Enjoy photography? The National Corn Growers Association is hosting the fourth annual Fields-of-Corn Photo Contest. Using this contest, NCGA hopes to capture high-resolution photos of corn growth from seed to harvest and the families that grow it. Interested participants will be able to submit multiple entries until November 30, 2017.
Each of the following categories will be reviewed by a panel of judges to award 1st Prize $100, 2nd Prize $75, and 3rd Prize $50. The panel will be looking for high quality/high-resolution photos in the following categories:
Corn - Pictures of the mature yellow ears of corn or corn kernels.
Growing Field Corn - All stages of growing from planting to harvesting field corn.
The Farm Family Lifestyle - Examples of life on the farm: Generational, Working, Playing, Pets, Livestock and Family Meals
Scenery/Landscapes – Examples: Cornfield, Farmland, Livestock, Wildlife, Sunrise and Sunset, Blue Skies, Storm Clouds etc.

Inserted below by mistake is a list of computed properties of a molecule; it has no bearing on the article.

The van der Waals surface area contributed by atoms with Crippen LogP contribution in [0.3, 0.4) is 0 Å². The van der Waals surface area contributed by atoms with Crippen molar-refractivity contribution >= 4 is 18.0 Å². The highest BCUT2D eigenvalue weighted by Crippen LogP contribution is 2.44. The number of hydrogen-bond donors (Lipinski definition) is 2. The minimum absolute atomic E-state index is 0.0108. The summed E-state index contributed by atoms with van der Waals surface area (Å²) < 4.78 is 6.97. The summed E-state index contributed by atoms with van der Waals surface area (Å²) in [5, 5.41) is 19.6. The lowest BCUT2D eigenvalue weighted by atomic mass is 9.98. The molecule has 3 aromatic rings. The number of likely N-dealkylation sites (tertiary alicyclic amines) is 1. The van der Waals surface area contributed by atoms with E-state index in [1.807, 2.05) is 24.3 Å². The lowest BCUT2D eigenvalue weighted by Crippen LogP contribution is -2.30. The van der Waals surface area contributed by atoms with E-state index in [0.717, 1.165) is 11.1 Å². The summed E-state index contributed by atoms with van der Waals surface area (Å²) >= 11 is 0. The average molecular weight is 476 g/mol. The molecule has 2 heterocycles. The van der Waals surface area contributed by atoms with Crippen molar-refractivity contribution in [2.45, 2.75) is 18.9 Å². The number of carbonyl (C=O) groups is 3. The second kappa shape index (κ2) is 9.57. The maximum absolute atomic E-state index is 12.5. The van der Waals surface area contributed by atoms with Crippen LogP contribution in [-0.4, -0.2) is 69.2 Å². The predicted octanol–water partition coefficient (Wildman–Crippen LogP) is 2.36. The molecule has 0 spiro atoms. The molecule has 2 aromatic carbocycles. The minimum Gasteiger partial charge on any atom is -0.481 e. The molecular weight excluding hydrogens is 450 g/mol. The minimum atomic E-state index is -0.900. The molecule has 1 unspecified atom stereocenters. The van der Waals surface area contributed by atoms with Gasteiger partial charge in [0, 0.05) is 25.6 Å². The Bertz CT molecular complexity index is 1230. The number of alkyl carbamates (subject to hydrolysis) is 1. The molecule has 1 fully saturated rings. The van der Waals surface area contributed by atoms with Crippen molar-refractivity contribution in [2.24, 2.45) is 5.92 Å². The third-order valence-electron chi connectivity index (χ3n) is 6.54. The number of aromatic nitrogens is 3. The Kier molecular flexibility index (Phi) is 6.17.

Farming Challenges – Examples: Effects on Crops, Disease, Pests/Insects, Weeds, Weather (flood, drought, tornado, etc.)
SHP Conservation - brought to you by the Soil Health Partnership: conservation technology in action- examples: cover crops, conservation, and no-till, prescription nutrient management, grass waterways, buffers, etc.
Little Farmers - Borne out of the Farm Family Lifestyle category, this category focuses on the newest members of the farm family, infant through pre-school.
In addition to the top prizes in each category, upon conclusion of the contest, the top three Facebook “liked” photos will be awarded 1st Prize $100, 2nd Prize $75, and 3rd Prize $50. Those photos will qualify to be judged for the Grand Prize of $500. In the event that the Most Liked photo is awarded the Grand Prize, the 4th most liked will be raised to the top three.
For more information on prizes and on these categories, click here.
It is important to note that the Fields-of-Corn Photo Contest is specifically geared toward photos of field corn and not sweet corn. If you are interested and would like to learn more about how to tell the difference, look for NCGA's "Tale of Two Corns."